This final report describes a study that sought to use quantitative and qualitative data to understand patterns in felony case processing outcomes across Black, White, and Hispanic defendants, and to identify the policies and practices that may be generating differences in case processing between jurisdictions.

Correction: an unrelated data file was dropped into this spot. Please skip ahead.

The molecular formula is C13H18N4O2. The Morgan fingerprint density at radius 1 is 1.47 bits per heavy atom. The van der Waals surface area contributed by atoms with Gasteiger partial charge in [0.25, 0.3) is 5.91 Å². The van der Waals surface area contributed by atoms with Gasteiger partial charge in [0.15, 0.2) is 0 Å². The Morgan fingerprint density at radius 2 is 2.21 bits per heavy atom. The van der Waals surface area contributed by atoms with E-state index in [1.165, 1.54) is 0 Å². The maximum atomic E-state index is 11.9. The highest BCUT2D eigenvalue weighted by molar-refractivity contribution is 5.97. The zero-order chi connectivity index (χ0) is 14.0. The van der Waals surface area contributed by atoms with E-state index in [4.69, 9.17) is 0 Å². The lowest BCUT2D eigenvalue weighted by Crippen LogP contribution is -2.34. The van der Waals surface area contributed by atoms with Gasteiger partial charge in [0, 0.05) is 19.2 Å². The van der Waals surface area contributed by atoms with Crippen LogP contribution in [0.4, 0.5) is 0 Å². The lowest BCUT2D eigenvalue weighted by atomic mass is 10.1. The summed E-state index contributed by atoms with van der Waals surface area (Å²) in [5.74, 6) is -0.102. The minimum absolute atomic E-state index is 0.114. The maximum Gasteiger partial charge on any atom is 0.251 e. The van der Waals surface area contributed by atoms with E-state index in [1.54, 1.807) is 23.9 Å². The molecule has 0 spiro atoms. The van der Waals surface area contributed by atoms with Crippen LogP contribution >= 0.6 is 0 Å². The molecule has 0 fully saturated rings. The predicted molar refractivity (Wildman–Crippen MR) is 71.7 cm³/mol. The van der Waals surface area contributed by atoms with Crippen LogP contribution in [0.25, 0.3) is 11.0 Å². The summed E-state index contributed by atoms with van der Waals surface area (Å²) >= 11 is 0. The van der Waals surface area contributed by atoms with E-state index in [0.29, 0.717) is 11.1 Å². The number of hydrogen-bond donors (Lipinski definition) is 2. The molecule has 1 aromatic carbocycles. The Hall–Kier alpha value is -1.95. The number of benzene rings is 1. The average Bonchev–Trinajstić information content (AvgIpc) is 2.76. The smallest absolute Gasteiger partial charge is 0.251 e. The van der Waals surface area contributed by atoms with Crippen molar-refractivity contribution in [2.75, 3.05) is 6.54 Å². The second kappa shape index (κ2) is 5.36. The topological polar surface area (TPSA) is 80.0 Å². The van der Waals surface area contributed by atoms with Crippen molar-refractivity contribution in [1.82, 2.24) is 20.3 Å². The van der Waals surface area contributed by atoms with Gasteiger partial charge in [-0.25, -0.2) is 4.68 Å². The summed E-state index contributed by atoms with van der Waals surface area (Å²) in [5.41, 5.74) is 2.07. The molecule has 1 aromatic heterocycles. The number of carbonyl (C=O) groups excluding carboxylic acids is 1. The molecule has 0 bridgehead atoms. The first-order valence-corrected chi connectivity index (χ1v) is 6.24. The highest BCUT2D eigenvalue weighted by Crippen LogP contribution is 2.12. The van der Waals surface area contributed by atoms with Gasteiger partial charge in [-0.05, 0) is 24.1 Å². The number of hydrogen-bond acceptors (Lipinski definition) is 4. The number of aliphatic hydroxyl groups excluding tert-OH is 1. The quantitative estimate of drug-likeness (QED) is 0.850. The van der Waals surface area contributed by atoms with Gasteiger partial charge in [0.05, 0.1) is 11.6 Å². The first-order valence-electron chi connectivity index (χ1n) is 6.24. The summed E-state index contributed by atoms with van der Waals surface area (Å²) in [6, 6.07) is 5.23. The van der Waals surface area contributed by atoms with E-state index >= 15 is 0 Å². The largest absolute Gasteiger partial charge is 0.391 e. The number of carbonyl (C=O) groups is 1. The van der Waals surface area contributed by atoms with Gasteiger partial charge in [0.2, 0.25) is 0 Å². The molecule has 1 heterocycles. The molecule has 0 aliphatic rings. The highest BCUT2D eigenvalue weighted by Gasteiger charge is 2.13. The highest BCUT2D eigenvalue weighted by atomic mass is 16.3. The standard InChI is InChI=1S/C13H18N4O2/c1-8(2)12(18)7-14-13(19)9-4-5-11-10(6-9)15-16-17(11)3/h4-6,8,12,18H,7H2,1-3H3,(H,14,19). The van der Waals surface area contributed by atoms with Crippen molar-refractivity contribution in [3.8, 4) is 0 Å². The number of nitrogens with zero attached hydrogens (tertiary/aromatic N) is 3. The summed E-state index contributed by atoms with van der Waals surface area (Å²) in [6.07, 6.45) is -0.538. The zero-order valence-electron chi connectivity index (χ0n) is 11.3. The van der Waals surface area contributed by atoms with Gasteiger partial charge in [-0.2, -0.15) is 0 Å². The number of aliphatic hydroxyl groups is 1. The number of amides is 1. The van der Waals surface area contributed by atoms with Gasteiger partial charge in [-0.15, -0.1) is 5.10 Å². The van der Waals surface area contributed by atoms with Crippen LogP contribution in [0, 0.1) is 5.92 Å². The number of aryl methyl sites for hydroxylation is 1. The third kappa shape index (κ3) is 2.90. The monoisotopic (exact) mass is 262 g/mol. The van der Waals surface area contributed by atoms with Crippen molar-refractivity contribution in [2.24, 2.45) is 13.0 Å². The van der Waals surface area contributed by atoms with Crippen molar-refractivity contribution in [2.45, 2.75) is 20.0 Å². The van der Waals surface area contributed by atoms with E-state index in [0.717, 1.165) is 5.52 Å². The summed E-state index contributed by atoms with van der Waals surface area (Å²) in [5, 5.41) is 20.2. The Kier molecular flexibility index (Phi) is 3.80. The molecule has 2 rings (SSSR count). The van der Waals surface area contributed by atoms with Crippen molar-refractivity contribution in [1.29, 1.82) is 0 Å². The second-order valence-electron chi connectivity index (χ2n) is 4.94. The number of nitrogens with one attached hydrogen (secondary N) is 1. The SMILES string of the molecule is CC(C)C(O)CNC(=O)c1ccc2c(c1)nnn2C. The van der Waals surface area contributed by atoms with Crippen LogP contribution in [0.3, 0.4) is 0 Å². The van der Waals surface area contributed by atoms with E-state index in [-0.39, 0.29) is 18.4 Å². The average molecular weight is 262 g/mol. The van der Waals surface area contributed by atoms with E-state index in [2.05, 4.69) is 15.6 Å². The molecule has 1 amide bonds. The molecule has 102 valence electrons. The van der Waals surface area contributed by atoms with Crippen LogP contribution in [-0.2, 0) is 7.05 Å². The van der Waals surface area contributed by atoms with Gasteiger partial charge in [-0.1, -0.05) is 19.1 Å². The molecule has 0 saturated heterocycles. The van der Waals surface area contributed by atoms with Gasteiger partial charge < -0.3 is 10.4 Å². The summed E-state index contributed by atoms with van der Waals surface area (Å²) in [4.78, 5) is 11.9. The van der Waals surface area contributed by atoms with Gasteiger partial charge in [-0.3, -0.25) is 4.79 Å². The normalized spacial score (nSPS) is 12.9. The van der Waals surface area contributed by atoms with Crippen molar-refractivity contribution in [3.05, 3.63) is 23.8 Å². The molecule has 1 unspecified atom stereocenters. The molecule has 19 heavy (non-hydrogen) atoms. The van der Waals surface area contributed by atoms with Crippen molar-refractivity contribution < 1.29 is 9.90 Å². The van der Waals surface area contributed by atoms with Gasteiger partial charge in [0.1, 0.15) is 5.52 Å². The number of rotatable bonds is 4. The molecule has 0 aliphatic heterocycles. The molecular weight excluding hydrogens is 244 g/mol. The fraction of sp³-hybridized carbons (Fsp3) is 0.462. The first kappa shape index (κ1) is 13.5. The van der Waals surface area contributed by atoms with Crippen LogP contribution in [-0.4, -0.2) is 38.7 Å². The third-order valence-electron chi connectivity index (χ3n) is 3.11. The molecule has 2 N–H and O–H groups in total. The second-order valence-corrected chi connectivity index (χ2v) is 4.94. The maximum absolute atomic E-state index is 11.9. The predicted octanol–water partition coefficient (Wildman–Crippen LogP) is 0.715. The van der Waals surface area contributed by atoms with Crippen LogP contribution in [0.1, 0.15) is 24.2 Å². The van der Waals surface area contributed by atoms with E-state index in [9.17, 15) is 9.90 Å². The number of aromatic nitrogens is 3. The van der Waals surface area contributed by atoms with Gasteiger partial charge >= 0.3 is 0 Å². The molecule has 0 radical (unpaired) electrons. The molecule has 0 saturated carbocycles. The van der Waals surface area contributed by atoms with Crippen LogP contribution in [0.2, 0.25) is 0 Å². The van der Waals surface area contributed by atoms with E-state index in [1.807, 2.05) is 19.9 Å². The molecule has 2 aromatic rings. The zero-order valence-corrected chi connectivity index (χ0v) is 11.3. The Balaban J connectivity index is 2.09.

This document reports on a research project that aimed to fill gaps in accessible data on how race and other indicators of social inequality affect the full course of case processing from initial filing to final disposition. The authors focused on four research questions: if similarly situated Black or Hispanic defendants receive more punitive outcomes than White defendants at each stage of the trial process, and do those disadvantages accumulate throughout the case process; if similar cases are processed differentially at each major case processing decision point between jurisdictions with progressive chief prosecutors relative to cases adjudicated by more traditional state attorneys; if case outcomes differ between Black, Hispanic, and White defendants at each major case processing decision point based on the racial diversity of court working groups; and what are the factors that might play a role in racially disparate outcomes. The research findings demonstrate that White and Hispanic defendants are generally sentenced similarly, and few meaningful differences were evident between those two groups. Results also revealed that Black defendants receive more punitive sentences than White defendants. The racial disparities in sentencing outcomes observed by the research team suggest that Florida’s structured sentencing system, the Criminal Punishment Code, has been unable to eliminate sentencing disparities.
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